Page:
The result of a quick poll of my fellow bloggers with teenagers in the house, suggests that my teens are not alone in their coercive behaviour and it was exactly this kind of scenario that inspired the female founders of VeeLoop to launch their revolutionary new online payments system to take the hassle out of teens shopping online, whilst simultaneously protecting their privacy. A double win from a parents’ perspective and especially for those with kids and teens who are in the early days of wanting to buy online
So what exactly is VeeLoop and how does it work?
In a nutshell, it is a payment approval service, that quite literally provides a virtual loop (hence the name) between teens and their parents when they are shopping on line.
To operate it is relatively simple once you have got the hang of it. The teenager goes online as normal on their favourite sites, fills their basket and then at the checkout stage selects “Pay Via VeeLoop.” At this point they are asked to enter theirs and their parents’ email along with a message for their parent if they wish and to send the basket to their parents for approval.
The parent then receives an email from VeeLoop, which says that their teen has sent an order for review. A link takes the parent through to the items in the basket where they can either reject the items together with a reason for doing so if they wish, or alternatively if they are happy with the contents they can click confirm and proceed. At this point they are taken through the normal delivery and checkout process.
To use VeeLoop the parent must first of all set up an account so that VeeLoop can manage the information between the teenager and parent as well as the all important payment approval process.
It is this bit which I found extremely satisfying, as it enabled me to look at the list of goods my teens wanted to buy and decide individually which items I was happy for them to have, before saying yes or no and then going ahead to buy them.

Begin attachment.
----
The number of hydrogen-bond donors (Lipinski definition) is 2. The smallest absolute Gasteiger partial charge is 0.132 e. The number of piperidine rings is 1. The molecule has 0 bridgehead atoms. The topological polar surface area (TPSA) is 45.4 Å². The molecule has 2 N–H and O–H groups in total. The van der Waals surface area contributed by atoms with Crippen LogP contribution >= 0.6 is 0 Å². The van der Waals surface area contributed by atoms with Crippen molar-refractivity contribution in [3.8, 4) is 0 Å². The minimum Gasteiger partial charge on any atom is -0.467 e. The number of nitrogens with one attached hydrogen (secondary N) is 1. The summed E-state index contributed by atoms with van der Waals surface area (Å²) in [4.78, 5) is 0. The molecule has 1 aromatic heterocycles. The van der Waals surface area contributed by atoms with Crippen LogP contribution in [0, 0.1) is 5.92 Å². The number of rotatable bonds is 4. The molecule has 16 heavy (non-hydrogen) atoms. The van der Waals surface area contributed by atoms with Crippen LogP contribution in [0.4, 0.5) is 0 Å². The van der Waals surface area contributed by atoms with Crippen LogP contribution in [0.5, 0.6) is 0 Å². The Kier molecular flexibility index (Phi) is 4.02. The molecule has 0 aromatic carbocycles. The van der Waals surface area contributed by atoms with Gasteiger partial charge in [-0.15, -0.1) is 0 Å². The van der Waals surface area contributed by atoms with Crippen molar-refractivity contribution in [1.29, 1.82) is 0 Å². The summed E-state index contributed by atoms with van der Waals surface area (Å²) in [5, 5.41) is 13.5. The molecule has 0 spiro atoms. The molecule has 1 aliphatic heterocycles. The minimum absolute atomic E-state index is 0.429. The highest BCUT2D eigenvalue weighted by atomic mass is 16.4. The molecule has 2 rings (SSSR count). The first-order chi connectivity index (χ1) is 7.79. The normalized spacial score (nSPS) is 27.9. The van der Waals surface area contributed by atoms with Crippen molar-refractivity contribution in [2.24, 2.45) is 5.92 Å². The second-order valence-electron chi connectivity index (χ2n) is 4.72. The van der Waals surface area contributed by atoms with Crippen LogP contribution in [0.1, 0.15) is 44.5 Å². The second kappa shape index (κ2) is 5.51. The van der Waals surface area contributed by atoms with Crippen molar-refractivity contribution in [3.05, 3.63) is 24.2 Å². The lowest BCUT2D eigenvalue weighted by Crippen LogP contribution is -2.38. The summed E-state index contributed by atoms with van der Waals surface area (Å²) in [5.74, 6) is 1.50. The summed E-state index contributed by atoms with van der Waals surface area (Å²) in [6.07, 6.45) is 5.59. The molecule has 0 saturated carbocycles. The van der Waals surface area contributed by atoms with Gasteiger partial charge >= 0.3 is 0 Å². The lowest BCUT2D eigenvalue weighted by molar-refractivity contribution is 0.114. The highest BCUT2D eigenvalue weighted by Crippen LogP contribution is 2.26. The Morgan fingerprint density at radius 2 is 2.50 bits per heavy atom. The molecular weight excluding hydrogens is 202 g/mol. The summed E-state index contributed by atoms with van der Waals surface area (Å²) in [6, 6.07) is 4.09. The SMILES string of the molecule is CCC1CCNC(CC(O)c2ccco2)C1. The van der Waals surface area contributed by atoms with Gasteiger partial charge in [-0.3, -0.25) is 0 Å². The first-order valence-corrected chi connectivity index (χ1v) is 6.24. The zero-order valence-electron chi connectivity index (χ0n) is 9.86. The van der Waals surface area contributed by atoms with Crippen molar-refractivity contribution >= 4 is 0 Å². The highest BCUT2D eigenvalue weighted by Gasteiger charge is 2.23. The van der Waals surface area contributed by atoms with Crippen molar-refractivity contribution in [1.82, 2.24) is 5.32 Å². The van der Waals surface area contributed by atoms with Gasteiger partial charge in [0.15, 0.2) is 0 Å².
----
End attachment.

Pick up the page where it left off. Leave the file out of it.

More importantly I could do it in my own time without them coercing me to just do it, when I wasn’t really paying any due attention to the cumulative cost.
VeeLoop is still very much in its infancy but the online retailers they do have on board currently, include those we use on a regular basis as a household for toiletries etc as well as some cool new brands that my teenagers have definitely taken a liking to for festival and party gear and in teen world there is always another one of those just around the corner after all.
If you are looking for an online payment method that is easy to navigate; gives your kids and teens a relative sense of independence; takes the hassle out of your teenagers buying online without overspending and ultimately gives you control and the peace of mind of knowing they are not sharing their own details online, keep an eye out for it – it is worth it in terms of removing the hassle factor and my sense is that it won’t be long before it becomes the go to online payment method for all parents of teens with the inclination to press “buy now”.
Editor’s Note – Disclosure – I was approached by VeeLoop and asked to provide my opinion of the service. No payment was received. All thoughts and opinions are my own, and honest.